Voters are also disgusted with government, and feel that their overseers are not even subject to the consequences of what they impose on others: We expect the Obamas to trash the 1 percent as they jet to Martha’s Vineyard, or a zillionaire John Kerry to demand higher taxes as he seeks to avoid them on his yacht, or an upscale French Socialist president to have a home on the Mediterranean — or, on the other side of the ledger, social-conservative elites to speak and act like metrosexuals. 

The frustration with the distant redistributive state extends beyond the technocracy to the very nature and legitimacy of the bureaucracies themselves. We know that no one trusts the National Bank of Greece or believes much in Eurobonds, but who trusts any more the GSA, the Bureau of Labor Statistics, or even the Secret Service to fulfill their missions competently, and with honesty and decorum? 

Nor can the redistributionist technocracy any longer make the case that its certifications, its very claims to legitimacy and entitlement — a PhD from Harvard, a JD from Yale, an MBA from Stanford — and its experience — tenure at Freddie Mac or Fannie Mae, two years in OMB, a billet at the CBO, three years at the Federal Reserve — have warranted our trust. We certainly do not believe any more that such a résumé makes one a better legislator or administrator than another who has run a company, built a business, farmed, piloted a plane, or served in the military. Certainly an Al Gore or Barack Obama does not seem wise, no matter where he was educated or how many government posts he has held.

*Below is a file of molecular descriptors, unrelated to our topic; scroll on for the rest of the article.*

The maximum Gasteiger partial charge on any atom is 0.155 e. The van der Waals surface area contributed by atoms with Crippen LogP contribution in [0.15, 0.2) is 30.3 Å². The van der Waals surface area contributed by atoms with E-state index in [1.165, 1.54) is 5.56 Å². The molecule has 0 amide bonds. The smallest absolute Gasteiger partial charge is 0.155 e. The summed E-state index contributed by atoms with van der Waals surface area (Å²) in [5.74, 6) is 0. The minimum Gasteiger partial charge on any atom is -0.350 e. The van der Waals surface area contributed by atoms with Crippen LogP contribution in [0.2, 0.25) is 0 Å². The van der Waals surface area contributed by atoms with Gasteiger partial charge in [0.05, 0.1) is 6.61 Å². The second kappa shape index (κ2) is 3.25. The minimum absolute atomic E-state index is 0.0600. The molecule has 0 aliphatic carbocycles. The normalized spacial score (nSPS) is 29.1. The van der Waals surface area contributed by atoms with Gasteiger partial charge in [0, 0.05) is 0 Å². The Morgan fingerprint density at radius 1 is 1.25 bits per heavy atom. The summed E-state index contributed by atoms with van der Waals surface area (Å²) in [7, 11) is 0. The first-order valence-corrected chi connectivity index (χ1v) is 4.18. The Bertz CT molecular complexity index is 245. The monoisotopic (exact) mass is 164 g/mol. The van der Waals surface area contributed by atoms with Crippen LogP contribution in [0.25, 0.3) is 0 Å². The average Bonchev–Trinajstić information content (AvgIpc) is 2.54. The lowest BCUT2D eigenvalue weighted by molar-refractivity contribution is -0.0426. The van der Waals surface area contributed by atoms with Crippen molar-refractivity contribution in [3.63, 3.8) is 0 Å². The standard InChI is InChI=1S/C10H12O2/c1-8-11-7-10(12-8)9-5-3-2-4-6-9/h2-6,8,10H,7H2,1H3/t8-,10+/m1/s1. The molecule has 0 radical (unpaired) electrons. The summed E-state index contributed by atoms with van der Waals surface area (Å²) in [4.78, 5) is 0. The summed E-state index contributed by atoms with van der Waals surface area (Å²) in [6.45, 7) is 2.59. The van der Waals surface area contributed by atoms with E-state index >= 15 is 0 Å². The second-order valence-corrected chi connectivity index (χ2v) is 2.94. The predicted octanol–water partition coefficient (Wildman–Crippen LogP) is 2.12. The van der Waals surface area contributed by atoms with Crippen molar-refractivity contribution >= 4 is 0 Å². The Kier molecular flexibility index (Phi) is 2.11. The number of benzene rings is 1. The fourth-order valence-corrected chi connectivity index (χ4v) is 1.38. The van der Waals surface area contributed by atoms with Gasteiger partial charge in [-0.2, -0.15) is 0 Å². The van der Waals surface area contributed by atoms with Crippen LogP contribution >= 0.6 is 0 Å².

High-tech communications of the 21st century are a force multiplier, in real time conveying the failures of redistributionist schemes, through cable news, Internet blogs and tabloids, and downloaded videos. A nurse in Des Moines has the power in the palm of her hand to read the Wall Street Journal, watch a YouTube video, or browse a news site at Google, accessing more information than what the aristocratic class was privileged to obtain just a few decades ago. The result is that we see and hear instantaneously what “They” do and say, even though we rarely meet them any more in our daily lives. They have become Orwellian visages on our collective screens, whose empty platitudes seem instantaneously familiar and yet irrelevant to the people we live, work, and enjoy our leisure with.

As those who run the nation state become ever more estranged, we yearn for the safety and security of our own neighbors, who seem to think, speak, and live more as we do. In other words, we are unhappy residents of Hellenistic Greece who dream of the romance of the lost face-to-face city state, or the bread-and-circuses turba of fourth-century Rome, who feel that their fellow citizens in Gaul, Numidia, and Pontus seem hardly Roman. These days the problem is not just that an Italian wants to leave the EU, but that a Florentine or Venetian would prefer to leave Italy itself. A Texan not only wants us out of the U.N., but may feel he is already out of the U.S. Britain may want no part of the EU, but Scotland wants no part of Britain.